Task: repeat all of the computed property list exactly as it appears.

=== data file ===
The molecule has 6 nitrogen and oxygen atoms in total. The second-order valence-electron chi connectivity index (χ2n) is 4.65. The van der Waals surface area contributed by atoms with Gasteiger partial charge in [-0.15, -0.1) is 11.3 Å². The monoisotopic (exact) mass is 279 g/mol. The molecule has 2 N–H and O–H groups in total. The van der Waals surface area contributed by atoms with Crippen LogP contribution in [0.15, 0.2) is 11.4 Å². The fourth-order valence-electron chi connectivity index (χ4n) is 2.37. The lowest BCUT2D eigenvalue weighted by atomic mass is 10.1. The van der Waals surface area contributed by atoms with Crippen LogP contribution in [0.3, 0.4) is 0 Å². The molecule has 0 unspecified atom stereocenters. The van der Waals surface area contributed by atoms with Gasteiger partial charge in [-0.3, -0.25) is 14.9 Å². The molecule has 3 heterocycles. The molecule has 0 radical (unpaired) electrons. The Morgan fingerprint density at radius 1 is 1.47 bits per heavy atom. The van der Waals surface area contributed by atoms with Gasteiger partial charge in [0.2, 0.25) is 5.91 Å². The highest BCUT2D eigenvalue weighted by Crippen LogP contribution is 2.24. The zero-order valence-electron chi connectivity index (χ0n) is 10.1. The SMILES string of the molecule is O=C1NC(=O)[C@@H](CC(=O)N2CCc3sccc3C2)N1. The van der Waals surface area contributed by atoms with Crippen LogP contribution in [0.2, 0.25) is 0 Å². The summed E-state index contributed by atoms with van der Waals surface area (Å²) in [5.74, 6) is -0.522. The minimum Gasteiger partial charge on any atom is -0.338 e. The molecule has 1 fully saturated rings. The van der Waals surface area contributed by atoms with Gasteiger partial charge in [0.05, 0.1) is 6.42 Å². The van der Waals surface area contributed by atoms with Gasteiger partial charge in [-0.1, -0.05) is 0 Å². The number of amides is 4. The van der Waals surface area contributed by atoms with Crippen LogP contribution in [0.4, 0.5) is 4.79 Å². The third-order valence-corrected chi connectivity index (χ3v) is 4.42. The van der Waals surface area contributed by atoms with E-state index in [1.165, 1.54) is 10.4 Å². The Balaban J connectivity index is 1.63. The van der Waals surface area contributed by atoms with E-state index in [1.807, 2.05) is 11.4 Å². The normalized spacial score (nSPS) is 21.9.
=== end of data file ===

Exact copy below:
The molecule has 6 nitrogen and oxygen atoms in total. The second-order valence-electron chi connectivity index (χ2n) is 4.65. The van der Waals surface area contributed by atoms with Gasteiger partial charge in [-0.15, -0.1) is 11.3 Å². The monoisotopic (exact) mass is 279 g/mol. The molecule has 2 N–H and O–H groups in total. The van der Waals surface area contributed by atoms with Crippen LogP contribution in [0.15, 0.2) is 11.4 Å². The fourth-order valence-electron chi connectivity index (χ4n) is 2.37. The lowest BCUT2D eigenvalue weighted by atomic mass is 10.1. The van der Waals surface area contributed by atoms with Crippen LogP contribution in [0.3, 0.4) is 0 Å². The molecule has 0 unspecified atom stereocenters. The van der Waals surface area contributed by atoms with Gasteiger partial charge in [-0.3, -0.25) is 14.9 Å². The molecule has 3 heterocycles. The molecule has 0 radical (unpaired) electrons. The Morgan fingerprint density at radius 1 is 1.47 bits per heavy atom. The van der Waals surface area contributed by atoms with Gasteiger partial charge in [0.2, 0.25) is 5.91 Å². The highest BCUT2D eigenvalue weighted by Crippen LogP contribution is 2.24. The zero-order valence-electron chi connectivity index (χ0n) is 10.1. The SMILES string of the molecule is O=C1NC(=O)[C@@H](CC(=O)N2CCc3sccc3C2)N1. The van der Waals surface area contributed by atoms with Crippen LogP contribution in [0.2, 0.25) is 0 Å². The summed E-state index contributed by atoms with van der Waals surface area (Å²) in [5.74, 6) is -0.522. The minimum Gasteiger partial charge on any atom is -0.338 e. The molecule has 1 fully saturated rings. The van der Waals surface area contributed by atoms with Gasteiger partial charge in [0.05, 0.1) is 6.42 Å². The van der Waals surface area contributed by atoms with Gasteiger partial charge in [-0.1, -0.05) is 0 Å². The number of amides is 4. The van der Waals surface area contributed by atoms with Crippen LogP contribution in [0.4, 0.5) is 4.79 Å². The third-order valence-corrected chi connectivity index (χ3v) is 4.42. The van der Waals surface area contributed by atoms with E-state index in [1.165, 1.54) is 10.4 Å². The Balaban J connectivity index is 1.63. The van der Waals surface area contributed by atoms with E-state index in [1.807, 2.05) is 11.4 Å². The normalized spacial score (nSPS) is 21.9.